UPDATE: Since the publication of this report, the two largest unions that were still negotiating with railroads reached a tentative agreement early in the morning, avoiding a strike, according to the Association of American Railroads.The agreement includes a 24% wage include in a five-year period from 2020 to 2024.
It also includes an immediate payout on average of $11,000 once ratified. The proposal comes from the Presidential Emergency Board. Union members now have to vote to ratify the agreement.
Rail workers in Fort Worth and across the country could go on strike Friday if rail unions and companies don’t come to an agreement. Experts and trade associations warn rail disruptions would trigger more supply chain snarls and billions lost every day in the economy.
Unions say they will strike if an agreement isn’t made with rail companies such as BNSF and Union Pacific over pay and working conditions, when the “cooling period” wears off designated by the Railway Labor Act.
In Fort Worth, about 500 BNSF employees would set up picket lines at the company’s national operation center, intermodal facility and railyards across the Dallas-Fort Worth metroplex starting on Friday, said Christopher Bond, the local union chairman in Fort Worth for the International Association of Sheet Metal, Air, Rail and Transportation Workers. Union Pacific union workers in Fort Worth will do something similar, Bond said.
Union workers will stop picketing if Congress orders them to, or if an agreement is reached, Bond said.
“None of us wants to strike,” Bond said. “But we’re forced to strike because the railroads are not being reasonable.”
In an emailed statement to The Fort Worth Report, a BNSF spokesperson said the company will operate trains as long as trains can operate safely ahead of the Friday deadline.
“BNSF and the other railroads will continue to work with the remaining unions to reach voluntary agreements based on the (President Emergency Board’s) recommendations to avoid disruption to rail service,” the statement said. “We are committed to the collective bargaining process and have faith that should a labor strike occur, Congress will intervene to prevent or quickly resolve the service disruption.”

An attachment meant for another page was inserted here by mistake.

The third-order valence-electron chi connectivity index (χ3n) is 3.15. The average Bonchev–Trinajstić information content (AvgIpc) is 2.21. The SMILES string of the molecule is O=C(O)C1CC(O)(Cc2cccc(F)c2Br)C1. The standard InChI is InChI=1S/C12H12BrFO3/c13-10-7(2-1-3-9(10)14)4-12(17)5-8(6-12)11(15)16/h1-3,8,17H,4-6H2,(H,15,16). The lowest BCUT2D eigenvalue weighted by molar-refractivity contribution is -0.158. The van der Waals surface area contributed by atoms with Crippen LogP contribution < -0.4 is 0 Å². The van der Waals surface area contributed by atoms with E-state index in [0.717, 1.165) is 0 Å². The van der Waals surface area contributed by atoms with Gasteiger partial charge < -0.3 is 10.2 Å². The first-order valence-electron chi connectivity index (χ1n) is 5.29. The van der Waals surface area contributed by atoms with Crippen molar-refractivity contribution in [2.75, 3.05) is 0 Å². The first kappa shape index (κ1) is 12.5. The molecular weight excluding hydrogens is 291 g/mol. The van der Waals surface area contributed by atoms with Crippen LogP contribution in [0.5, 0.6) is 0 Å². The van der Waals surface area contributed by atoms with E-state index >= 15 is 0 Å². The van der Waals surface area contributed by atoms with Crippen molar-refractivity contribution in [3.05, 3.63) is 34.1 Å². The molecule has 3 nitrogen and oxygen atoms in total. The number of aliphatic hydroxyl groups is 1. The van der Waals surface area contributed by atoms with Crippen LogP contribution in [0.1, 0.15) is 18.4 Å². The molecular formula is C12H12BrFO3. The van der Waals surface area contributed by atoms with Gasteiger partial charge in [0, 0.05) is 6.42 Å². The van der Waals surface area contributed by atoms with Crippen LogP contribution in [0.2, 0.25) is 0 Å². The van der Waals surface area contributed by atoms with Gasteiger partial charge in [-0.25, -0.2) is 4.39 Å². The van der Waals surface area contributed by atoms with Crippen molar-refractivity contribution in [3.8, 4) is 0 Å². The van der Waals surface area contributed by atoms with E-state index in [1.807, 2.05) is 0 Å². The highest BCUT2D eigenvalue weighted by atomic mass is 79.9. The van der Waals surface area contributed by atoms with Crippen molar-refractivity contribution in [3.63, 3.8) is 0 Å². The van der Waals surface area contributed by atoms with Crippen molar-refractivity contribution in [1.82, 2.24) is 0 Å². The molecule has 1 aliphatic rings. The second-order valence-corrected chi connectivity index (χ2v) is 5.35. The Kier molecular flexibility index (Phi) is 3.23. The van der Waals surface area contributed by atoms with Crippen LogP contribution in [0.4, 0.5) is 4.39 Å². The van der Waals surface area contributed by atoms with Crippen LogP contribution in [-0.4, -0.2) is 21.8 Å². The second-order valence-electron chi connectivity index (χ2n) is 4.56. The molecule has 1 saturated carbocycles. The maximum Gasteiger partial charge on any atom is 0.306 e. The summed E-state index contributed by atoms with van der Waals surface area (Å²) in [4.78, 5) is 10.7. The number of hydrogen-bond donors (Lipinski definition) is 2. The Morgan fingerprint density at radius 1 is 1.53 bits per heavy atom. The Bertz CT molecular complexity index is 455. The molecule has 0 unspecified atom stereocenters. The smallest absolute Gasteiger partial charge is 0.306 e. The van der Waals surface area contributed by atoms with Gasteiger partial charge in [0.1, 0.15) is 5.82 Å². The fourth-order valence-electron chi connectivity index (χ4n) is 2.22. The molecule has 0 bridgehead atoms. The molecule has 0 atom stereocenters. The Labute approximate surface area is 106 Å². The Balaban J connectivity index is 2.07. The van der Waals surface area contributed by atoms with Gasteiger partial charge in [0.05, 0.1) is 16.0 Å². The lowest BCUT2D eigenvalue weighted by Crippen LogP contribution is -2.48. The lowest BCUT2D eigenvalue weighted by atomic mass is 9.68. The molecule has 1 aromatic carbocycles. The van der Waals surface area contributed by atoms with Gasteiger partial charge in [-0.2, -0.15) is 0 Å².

Unions are trying to negotiate more favorable terms for attendance policies, including sick leave and vacation time. Rail employees can receive up to five weeks vacation and up to 14 paid holidays or leave days, depending on craft and seniority, according to the National Railway Labor Conference, which represents national freight railroads.
Bond argues railroad companies such as BNSF don’t let employees take the time off.
“Even if you have, you know, three weeks of vacation, they don’t allow you to actually take it,” Bond said. “They say they don’t have the manpower for it.”
Railroads have cut about 45,000 employees in the past six years to lower operating costs, according to a Surface Transportation Board meeting announcement in April.
Most unions have reached tentative agreements based on the proposal President Joe Biden’s Presidential Emergency Board made. The proposal suggests 24% raises, $5,000 in bonuses in a five-year deal retroactive to 2020, according to reporting by The Associated Press. That deal also includes additional paid leave and a higher health insurance cost.
All 12 unions have to agree on the terms. Two unions still don’t: The Brotherhood of Locomotive Engineers and Trainmen and the International Association of Sheet Metal, Air, Rail and Transportation Workers – Transportation Division. The two unions represent about 60,000 railroad workers across the country.
By one estimate, strikes could cause a more $2 billion loss per day in the economy, according to a study by the Association of American Railroads.
Consumers wouldn’t see the consequences of a rail strike immediately, said Roger Wehr, who teaches transportation economics at the University of Texas at Arlington.
Typically there’s a six-month lag between what happens at the railroad and what consumers see, he said. Shipping goods such as fertilizer and coal is cheapest by splitting transport by rail and truck. One train can carry as much freight as several hundred trucks, according to a 2019 Association of American Railroads report.
“You eliminate the railroad from that, then all of a sudden, it becomes a lot more expensive,” Wehr said.
Higher prices to ship goods would eventually result in higher prices for consumers, he said. Supply chain disruptions are already a driver of inflation across the country. That has steadily been resolving, Wehr said. If a strike happens, he predicts it would create more complications.
The last major rail strike was in 1992. After two days, Congress intervened and blocked the strike.
Seth Bodine is a business and economic development reporter for the Fort Worth Report. Contact him at firstname.lastname@example.org and follow on Twitter at @sbodine120.